Judge refuses to stop Kentucky Spirit from leaving the state, saying health cabinet has had plenty of time to prepare

A Kentucky Court of Appeals judge refused on Monday to stop Medicaid managed-care firm Kentucky Spirit from leaving the state on Friday, July 5. Chief Court of Appeals Judge Glenn E. Acree denied the Cabinet for Health and Family Services’ emergency motion to require the company to stay through August.

Read more here: http://www.kentucky.com/2013/07/01/2700062/court-refuses-to-block-kentucky.html#storylink=cpy

Last week, a Franklin Circuit Court judge said  the state can’t require Kentucky Spirit to keep serving Medicaid beneficiaries two months beyond its July 5
exit date. When filing the emergency motion last week, Cabinet officials said that if Kentucky Spirit leaves the state without a two-month
transition plan, it will “jeopardize the health” of 125,000 people.

However, Acree said the cabinet has had plenty of time to prepare for the company’s departure, reports Beth Musgrave of the Lexington Herald-Leader. Furthermore, Kentucky Spirit said the state has refused to work with it to ensure an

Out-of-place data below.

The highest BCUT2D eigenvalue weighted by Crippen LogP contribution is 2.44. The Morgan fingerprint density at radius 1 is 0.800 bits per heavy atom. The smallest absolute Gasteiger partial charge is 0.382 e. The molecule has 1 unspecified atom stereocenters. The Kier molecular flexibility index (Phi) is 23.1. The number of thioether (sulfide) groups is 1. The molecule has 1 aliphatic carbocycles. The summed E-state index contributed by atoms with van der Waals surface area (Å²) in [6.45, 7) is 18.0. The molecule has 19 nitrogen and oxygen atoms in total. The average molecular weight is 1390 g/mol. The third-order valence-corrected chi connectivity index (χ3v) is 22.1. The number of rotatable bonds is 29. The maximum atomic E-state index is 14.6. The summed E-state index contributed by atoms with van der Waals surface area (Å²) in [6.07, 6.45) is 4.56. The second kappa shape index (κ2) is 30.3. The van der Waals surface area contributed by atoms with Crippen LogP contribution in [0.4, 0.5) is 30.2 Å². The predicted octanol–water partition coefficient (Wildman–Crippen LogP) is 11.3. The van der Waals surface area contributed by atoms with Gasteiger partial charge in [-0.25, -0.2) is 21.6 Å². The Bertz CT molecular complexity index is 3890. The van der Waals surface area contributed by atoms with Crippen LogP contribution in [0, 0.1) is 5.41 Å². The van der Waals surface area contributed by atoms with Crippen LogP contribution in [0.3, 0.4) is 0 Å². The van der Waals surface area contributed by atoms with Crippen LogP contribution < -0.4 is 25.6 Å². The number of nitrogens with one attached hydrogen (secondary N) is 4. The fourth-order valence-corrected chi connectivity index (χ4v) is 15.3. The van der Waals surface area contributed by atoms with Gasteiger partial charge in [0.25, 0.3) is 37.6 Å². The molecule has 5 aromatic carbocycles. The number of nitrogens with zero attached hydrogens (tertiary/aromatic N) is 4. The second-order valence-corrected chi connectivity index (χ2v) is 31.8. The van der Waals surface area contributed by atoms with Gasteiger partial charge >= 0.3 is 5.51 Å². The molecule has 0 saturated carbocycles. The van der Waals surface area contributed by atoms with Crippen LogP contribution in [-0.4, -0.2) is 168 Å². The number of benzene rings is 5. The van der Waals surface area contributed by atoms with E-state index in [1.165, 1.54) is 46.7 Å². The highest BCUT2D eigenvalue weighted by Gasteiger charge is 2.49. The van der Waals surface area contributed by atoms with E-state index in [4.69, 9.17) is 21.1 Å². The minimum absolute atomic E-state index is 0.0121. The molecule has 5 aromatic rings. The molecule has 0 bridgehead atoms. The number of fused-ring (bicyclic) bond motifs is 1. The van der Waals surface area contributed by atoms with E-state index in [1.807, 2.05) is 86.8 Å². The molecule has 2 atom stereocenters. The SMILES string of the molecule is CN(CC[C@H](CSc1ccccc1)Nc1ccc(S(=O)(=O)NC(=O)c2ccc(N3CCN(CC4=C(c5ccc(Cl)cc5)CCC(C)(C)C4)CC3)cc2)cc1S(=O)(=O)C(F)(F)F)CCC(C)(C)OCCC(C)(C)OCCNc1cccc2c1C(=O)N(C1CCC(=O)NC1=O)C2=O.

“effective” transition, and Franklin Circuit Judge Thomas Wingate said last week that the
state has “been repeatedly cautioned by this Court to prepare for this
contingency, and a lack of preparation at this junction does not warrant
a grant of the extraordinary remedy of injunctive relief” requested by
the state.

The cabinet argues that Kentucky Spirit did not communicate its
intentions to leave, despite Wingate’s May 31 ruling until the cabinet
took Kentucky Spirit back to court earlier this month, reports Musgrave. However, Kentucky Spirit said in October 2012 that it was pulling out of Kentucky’s managed-care system
because it was losing too much money covering the 125,000 Medicaid
enrollees contracted to the company.

So what will happen now? The cabinet has argued that the two other Medicaid managed care companies — Coventry Cares and WellCare — would take on the Kentucky Spirit beneficiaries and letters have been sent to Kentucky Spirit’s clients and to health care providers.  A May ruling said Kentucky Spirit could face fines if it terminates its
three-year contract before expiration in July 2014; Kentucky Spirit’s appeal in that case is still pending. 

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